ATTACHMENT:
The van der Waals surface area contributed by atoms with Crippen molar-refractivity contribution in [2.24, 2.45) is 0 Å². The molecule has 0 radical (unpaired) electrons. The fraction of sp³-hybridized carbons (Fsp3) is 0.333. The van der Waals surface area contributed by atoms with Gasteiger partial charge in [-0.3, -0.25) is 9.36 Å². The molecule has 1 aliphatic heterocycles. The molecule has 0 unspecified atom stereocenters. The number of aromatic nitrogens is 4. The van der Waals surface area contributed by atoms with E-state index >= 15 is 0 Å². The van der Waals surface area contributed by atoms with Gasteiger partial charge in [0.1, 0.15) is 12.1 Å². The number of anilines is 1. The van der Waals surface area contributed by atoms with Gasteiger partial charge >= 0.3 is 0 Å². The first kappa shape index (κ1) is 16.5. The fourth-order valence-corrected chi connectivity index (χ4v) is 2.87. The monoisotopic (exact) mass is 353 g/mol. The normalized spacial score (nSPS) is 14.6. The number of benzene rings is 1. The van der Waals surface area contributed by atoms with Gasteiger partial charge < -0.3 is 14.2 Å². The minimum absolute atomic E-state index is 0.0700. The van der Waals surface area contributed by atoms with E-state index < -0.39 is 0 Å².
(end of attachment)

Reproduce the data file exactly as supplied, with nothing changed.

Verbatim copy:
The van der Waals surface area contributed by atoms with Crippen molar-refractivity contribution in [2.24, 2.45) is 0 Å². The molecule has 0 radical (unpaired) electrons. The fraction of sp³-hybridized carbons (Fsp3) is 0.333. The van der Waals surface area contributed by atoms with Gasteiger partial charge in [-0.3, -0.25) is 9.36 Å². The molecule has 1 aliphatic heterocycles. The molecule has 0 unspecified atom stereocenters. The number of aromatic nitrogens is 4. The van der Waals surface area contributed by atoms with E-state index >= 15 is 0 Å². The van der Waals surface area contributed by atoms with Gasteiger partial charge in [0.1, 0.15) is 12.1 Å². The number of anilines is 1. The van der Waals surface area contributed by atoms with Gasteiger partial charge >= 0.3 is 0 Å². The first kappa shape index (κ1) is 16.5. The fourth-order valence-corrected chi connectivity index (χ4v) is 2.87. The monoisotopic (exact) mass is 353 g/mol. The normalized spacial score (nSPS) is 14.6. The number of benzene rings is 1. The van der Waals surface area contributed by atoms with Gasteiger partial charge < -0.3 is 14.2 Å². The minimum absolute atomic E-state index is 0.0700. The van der Waals surface area contributed by atoms with E-state index < -0.39 is 0 Å².